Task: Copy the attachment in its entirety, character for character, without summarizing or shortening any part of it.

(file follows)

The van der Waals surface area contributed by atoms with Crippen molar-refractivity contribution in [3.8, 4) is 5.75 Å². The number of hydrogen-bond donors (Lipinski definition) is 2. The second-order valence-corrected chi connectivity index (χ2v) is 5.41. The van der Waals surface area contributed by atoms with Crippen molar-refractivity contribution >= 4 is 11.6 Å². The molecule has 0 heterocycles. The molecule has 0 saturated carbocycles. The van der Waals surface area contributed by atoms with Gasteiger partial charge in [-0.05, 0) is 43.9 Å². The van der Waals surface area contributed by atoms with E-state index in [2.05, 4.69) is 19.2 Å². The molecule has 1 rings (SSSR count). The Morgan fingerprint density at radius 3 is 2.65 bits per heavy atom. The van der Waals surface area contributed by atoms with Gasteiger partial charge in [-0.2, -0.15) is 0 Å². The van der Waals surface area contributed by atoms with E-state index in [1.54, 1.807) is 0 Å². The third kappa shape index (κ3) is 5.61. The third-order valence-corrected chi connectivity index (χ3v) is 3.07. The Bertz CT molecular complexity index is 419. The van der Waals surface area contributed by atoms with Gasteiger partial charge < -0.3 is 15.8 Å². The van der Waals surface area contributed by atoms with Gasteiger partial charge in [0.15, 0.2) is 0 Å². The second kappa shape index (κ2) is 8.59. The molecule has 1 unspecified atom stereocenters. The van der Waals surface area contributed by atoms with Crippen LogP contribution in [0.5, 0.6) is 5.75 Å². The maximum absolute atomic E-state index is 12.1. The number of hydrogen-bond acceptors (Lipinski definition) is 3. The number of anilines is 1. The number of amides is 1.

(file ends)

The van der Waals surface area contributed by atoms with Crippen molar-refractivity contribution in [3.8, 4) is 5.75 Å². The number of hydrogen-bond donors (Lipinski definition) is 2. The second-order valence-corrected chi connectivity index (χ2v) is 5.41. The van der Waals surface area contributed by atoms with Crippen molar-refractivity contribution >= 4 is 11.6 Å². The molecule has 0 heterocycles. The molecule has 0 saturated carbocycles. The van der Waals surface area contributed by atoms with Gasteiger partial charge in [-0.05, 0) is 43.9 Å². The van der Waals surface area contributed by atoms with E-state index in [2.05, 4.69) is 19.2 Å². The molecule has 1 rings (SSSR count). The Morgan fingerprint density at radius 3 is 2.65 bits per heavy atom. The van der Waals surface area contributed by atoms with Gasteiger partial charge in [-0.2, -0.15) is 0 Å². The van der Waals surface area contributed by atoms with E-state index in [1.54, 1.807) is 0 Å². The third kappa shape index (κ3) is 5.61. The third-order valence-corrected chi connectivity index (χ3v) is 3.07. The Bertz CT molecular complexity index is 419. The van der Waals surface area contributed by atoms with Gasteiger partial charge < -0.3 is 15.8 Å². The van der Waals surface area contributed by atoms with Gasteiger partial charge in [0.15, 0.2) is 0 Å². The second kappa shape index (κ2) is 8.59. The molecule has 1 unspecified atom stereocenters. The van der Waals surface area contributed by atoms with Crippen LogP contribution in [0.5, 0.6) is 5.75 Å². The maximum absolute atomic E-state index is 12.1. The number of hydrogen-bond acceptors (Lipinski definition) is 3. The number of anilines is 1. The number of amides is 1.